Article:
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What does a Weighmaster do?

By Carol Francois
Updated Mar 02, 2024
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A weighmaster has three areas of responsibility: weigh materials, inspect scales, and quality control. Weighmasters are very common in industries where the price is driven by the weight of the material, and when that material is difficult to quantify independently. For example, this role is very common in wineries, scrap metal yards, feed mills, and livestock dealers.

Most weighmasters work for government agencies, a weighmaster firm, or a company that requires this service on a regular basis. There is no specific post-secondary education degree program to become a weighmaster, but there is a certification program that is required. Look at the requirements for your state to determine who the certification agency is and what its requirements are to obtain certification.

People who are detail-oriented, are naturally outgoing, and who have a strong sense of fairness, report the greatest satisfaction as a weighmaster. In this career, you will meet with a wide range of sellers, buyers, and brokers. It is important to maintain a strong code of ethics and independence as a weighmaster. The primary role is to provide independent assurance that the scales are not doctored and the weights correct.

The primary responsibility is to weigh materials. This function is usually required at the point of material receipt or shipment. The weighmaster can bring his own scale, or can use their equipment and expertise to verify the existing scale is accurate and unaltered. They supervise the weighing of the materials and are responsible for ensuring that everything is above board.

Inspecting scales is another important responsibility of a weighmaster. Most states have laws surrounding the frequency of the inspections, qualifications of the inspector, and the exact tests to be performed. The types of scales inspected include gas pumps, grocery store scales, bar code scanners and a range of other related products.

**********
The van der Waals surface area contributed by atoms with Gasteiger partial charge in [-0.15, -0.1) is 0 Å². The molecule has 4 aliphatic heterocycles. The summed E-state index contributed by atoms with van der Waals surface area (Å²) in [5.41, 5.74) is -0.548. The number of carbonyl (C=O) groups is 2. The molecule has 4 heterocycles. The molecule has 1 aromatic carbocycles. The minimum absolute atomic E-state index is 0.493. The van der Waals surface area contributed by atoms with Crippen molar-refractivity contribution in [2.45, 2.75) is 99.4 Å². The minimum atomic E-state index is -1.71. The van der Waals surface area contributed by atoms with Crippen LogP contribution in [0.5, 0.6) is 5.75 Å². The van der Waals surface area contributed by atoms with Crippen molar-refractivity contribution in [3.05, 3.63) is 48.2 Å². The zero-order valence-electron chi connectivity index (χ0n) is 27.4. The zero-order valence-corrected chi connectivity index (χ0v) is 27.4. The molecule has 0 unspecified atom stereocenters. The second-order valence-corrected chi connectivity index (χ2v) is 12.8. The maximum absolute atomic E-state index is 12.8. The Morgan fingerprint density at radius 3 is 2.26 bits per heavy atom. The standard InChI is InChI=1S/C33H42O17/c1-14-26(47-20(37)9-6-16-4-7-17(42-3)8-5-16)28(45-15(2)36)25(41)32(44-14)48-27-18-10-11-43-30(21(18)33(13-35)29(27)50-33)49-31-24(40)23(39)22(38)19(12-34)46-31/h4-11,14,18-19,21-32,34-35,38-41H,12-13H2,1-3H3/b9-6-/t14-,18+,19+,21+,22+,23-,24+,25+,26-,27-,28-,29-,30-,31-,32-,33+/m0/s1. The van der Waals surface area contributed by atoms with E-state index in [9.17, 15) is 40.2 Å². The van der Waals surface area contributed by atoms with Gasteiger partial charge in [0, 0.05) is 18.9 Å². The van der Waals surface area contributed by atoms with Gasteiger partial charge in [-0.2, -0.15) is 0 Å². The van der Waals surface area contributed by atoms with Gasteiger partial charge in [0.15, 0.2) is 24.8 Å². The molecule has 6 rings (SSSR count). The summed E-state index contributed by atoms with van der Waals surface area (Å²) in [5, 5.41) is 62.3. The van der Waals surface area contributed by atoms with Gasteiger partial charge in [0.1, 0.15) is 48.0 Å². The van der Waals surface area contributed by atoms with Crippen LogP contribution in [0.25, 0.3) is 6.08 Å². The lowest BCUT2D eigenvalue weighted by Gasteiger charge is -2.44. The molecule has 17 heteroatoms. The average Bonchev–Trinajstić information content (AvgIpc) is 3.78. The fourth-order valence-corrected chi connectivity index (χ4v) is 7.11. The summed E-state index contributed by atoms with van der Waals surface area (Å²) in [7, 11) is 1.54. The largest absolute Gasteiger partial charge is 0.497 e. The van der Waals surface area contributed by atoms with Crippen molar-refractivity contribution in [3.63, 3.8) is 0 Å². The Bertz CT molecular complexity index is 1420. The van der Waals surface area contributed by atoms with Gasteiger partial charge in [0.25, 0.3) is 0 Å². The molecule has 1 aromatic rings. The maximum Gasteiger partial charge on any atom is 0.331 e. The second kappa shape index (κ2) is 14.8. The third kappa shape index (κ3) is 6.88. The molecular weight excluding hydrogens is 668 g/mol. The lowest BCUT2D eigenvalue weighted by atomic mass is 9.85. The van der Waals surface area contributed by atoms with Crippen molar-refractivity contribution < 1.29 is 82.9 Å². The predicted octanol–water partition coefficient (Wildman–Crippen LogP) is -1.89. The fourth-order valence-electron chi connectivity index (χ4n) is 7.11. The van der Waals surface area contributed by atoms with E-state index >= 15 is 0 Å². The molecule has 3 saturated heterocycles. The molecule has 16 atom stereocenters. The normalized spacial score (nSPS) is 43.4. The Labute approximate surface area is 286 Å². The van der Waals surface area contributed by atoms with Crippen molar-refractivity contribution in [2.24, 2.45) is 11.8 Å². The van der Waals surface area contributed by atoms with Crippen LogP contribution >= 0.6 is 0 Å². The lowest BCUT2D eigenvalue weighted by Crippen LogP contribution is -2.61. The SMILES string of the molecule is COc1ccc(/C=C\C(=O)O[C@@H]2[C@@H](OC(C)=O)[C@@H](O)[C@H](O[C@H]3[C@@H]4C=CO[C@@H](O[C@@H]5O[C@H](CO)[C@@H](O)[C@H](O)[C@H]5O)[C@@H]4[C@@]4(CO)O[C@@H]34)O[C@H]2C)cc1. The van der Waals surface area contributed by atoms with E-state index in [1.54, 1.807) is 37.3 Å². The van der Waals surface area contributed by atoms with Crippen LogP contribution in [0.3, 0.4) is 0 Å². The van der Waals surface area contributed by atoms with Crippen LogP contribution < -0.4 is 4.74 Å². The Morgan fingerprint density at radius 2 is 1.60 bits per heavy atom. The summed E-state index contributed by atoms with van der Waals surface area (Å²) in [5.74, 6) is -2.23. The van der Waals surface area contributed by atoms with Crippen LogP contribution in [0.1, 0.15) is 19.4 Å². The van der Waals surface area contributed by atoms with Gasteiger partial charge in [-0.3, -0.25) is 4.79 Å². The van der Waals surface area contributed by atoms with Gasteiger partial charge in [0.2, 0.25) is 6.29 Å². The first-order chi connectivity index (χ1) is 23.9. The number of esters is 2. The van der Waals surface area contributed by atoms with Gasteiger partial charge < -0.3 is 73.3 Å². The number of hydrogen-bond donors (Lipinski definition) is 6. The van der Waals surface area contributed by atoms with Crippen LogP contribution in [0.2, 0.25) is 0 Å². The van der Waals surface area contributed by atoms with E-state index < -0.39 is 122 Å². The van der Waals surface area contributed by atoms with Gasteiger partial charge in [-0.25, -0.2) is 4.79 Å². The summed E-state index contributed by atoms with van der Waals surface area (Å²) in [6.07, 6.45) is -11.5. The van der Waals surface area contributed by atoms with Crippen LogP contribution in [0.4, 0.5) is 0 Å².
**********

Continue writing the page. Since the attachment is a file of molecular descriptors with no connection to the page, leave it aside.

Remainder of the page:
Quality control is a very important part of this job. Although scales are inspected on a regularly scheduled basis, weighmasters must respond to consumer complaints about scales, how bar code readers work, and computerized pricing programming. Random, surprise audits are performed by government agencies to measure the depth of compliance and to assist in complaint investigations.

Demand for this role is increasing, along with the scope of responsibilities. Originally, a weighmaster's area of focus was strictly related to scales and measures. Over time, it has expanded to include any method used to calculate the price of any object. This includes gas pumps, utility metering equipment, bar code scanners and computerized cash registers.

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Discussion Comments

By titans62 — On Sep 05, 2011

@jcraig - I was interested in a lot of the same questions, so I did a quick search. I couldn't really find a lot of information about what exactly it takes to get the weighmaster certificate. I can't imagine it would be too difficult. I would guess that it covers the different types of scales and ways that you can calibrate them. I'm sure there is some training on the different laws for the state.

From what I was able to find, it sounds like weighmasters can either be independent contractors certified by the state, or they can work for a weights and measures agency. I figure depending on the product being measured, different weighmasters are acceptable.

By cardsfan27 — On Sep 05, 2011

Does anyone have an idea of how long weighmaster positions have been in existence? Not that they aren't just as important now, but in the past before electronic scales were widely available, I would guess that the job of a weighmaster was even more important. You could have easily set a balance up to misread measurements of a product.

Something in particular I was wondering about was whether weighmasters are in charge of calibrating truck weigh scales like you would find at an interstate weigh station. I think these are always run by the state police and are in charge of verifying that trucks are carrying what they are supposed to be carrying.

How would you even go about calibrating a big scale like that? It definitely wouldn't be as simple as using a few weights like you could with a desktop scale.

By jcraig — On Sep 04, 2011

Wow, I had no idea at all that jobs like this existed. Maybe I'm just too trusting, but it never crossed my mind that the scales at the grocery store or somewhere could be rigged to overcharge people.

The article mentions weighmasters needing to be certified for their state. What is the certification process like? After you take the test, how do you get hired to be a weighmaster? The article makes it sound like there are special third party businesses that are independently hired to check scales and the other job functions. Is that the case, or are weighmasters usually part of a state agency responsibly for measures?

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